What Is Data Personalization and What Do You Need to Know About It?
The average person uses a large number of interactive media platforms and social media networks on a daily basis. Whether you chill with a Netflix series in the evening, watch vintage car restoration videos on YouTube, post cooking tips on Facebook on a daily basis or retweet a lot of rock music news, you are leaving a surprisingly big digital footprint.
All the services and platforms you use do some sort of data collection related to your habits, likes and dislikes, favorite hobbies and tastes. It is exactly this process of collecting user input over time in order to provide a better user experience, tailored to the specific user, that is called 'data personalization'.
Users can usually go through a series of unnecessarily convoluted menus on each of those platforms and fetch a complete list of their activity or personal data collected on the respective platform. This could give anyone an idea of what exactly a given platform or service knows about them.
Certain regulations introduced in some parts of the world, such as the European Union's General Data Protection Regulation (GDPR) legislative package, are trying to protect users from potential abuse of personalized data collected on their habits and tastes.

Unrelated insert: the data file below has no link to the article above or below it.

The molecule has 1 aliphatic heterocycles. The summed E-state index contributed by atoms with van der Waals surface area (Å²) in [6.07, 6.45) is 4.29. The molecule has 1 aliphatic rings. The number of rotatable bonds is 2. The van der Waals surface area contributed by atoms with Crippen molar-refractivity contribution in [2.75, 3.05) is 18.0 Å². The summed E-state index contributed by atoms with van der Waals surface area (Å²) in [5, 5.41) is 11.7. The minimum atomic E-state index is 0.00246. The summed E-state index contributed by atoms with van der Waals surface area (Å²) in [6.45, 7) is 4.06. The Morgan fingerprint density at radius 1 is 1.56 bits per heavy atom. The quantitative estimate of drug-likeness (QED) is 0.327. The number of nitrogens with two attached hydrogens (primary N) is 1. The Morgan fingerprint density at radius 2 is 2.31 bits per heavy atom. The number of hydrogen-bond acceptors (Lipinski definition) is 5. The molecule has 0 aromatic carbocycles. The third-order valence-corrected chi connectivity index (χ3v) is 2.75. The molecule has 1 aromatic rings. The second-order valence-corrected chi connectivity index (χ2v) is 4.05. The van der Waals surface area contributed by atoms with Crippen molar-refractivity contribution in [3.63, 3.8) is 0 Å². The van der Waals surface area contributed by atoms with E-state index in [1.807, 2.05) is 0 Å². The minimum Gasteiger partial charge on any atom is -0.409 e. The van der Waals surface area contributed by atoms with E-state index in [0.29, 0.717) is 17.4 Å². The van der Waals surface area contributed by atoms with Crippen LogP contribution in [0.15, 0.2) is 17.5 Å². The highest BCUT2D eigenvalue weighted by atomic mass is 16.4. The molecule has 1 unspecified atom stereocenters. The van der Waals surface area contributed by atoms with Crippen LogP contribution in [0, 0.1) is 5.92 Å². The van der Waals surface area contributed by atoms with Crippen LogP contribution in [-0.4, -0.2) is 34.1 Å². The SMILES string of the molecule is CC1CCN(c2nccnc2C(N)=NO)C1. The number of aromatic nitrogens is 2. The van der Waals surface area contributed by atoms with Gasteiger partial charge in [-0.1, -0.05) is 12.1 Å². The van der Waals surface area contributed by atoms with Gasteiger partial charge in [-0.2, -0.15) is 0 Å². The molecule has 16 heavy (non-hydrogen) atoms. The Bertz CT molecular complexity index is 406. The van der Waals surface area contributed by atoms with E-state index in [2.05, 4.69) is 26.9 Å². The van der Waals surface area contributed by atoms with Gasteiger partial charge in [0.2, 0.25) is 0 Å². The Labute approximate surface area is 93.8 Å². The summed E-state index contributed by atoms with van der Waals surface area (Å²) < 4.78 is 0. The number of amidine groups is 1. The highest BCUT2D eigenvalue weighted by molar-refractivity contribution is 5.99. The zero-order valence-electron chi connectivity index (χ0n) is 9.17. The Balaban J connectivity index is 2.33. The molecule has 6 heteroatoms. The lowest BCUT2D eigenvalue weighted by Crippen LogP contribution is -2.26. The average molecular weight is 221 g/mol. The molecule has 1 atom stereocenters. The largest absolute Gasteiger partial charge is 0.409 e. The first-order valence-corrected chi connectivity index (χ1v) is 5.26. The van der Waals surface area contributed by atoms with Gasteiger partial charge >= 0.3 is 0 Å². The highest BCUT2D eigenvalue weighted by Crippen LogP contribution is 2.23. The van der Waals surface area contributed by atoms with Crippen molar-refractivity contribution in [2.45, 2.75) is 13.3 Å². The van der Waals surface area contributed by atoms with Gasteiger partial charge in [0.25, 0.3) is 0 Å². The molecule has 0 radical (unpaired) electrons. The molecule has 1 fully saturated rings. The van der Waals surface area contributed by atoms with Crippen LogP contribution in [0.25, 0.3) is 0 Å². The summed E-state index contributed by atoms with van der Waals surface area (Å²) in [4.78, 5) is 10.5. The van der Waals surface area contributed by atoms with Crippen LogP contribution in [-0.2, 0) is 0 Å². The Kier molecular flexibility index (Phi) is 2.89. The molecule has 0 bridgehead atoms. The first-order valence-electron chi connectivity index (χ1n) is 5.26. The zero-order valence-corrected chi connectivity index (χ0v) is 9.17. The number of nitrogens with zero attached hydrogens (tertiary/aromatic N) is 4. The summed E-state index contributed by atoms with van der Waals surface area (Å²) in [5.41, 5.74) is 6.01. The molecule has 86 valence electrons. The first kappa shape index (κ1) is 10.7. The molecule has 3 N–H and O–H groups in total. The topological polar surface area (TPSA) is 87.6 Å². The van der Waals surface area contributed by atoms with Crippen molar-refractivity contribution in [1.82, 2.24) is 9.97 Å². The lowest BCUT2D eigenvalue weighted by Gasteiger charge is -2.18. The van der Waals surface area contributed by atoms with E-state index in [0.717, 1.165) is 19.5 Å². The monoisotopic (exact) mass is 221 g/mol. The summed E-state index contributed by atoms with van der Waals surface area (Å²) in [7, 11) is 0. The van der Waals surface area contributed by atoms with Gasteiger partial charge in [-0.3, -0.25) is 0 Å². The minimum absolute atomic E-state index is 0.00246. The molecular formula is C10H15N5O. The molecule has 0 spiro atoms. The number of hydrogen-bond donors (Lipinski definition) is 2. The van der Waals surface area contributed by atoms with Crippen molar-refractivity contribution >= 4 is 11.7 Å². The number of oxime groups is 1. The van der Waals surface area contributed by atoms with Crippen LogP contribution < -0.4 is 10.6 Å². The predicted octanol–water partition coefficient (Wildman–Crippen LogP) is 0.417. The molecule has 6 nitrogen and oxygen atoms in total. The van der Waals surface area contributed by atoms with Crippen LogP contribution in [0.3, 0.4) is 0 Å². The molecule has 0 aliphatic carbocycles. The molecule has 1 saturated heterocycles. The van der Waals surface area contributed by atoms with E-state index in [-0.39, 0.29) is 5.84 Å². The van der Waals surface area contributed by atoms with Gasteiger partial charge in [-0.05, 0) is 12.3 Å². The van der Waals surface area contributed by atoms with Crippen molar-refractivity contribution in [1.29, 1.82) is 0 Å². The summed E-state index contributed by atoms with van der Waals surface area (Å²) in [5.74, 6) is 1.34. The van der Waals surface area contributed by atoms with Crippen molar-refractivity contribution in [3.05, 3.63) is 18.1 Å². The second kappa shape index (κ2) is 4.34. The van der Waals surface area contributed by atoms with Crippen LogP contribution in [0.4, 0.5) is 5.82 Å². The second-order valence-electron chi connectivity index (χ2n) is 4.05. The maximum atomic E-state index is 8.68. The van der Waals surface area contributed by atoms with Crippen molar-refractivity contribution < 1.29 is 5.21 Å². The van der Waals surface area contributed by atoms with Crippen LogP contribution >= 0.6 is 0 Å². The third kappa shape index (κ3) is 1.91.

How to Limit or Avoid Data Personalization?
The question everyone needs to answer for themselves is, how comfortable they are with disclosing information about their personal tastes, habits and hobbies online. The simple fact of the matter is, if you want to be active in today's digital landscape, you cannot avoid feeding significant amounts of information into a number of platforms. Platforms like Facebook and Twitter offer options to filter the visibility of your posts, which can be of some assistance in limiting your digital footprint on the web.
However, if you are very seriously concerned about your privacy, your best bet would be to either never open an account with the respective platform or opt to delete your account on a given service, effectively removing your digital footprint from their servers and web searches.
Whether such an extreme measure if warranted for a regular user who only told big data gathering services that they like fishing and country music, however, is a different question altogether.
The question of personalized data collection is not so much one of security but rather one of privacy and discoverability on search engines. Those can be regarded as another facet of personal cybersecurity, but the personalized data collected on a user is hardly ever accessible to bad actors and hacking attacks rarely aim to steal similar information.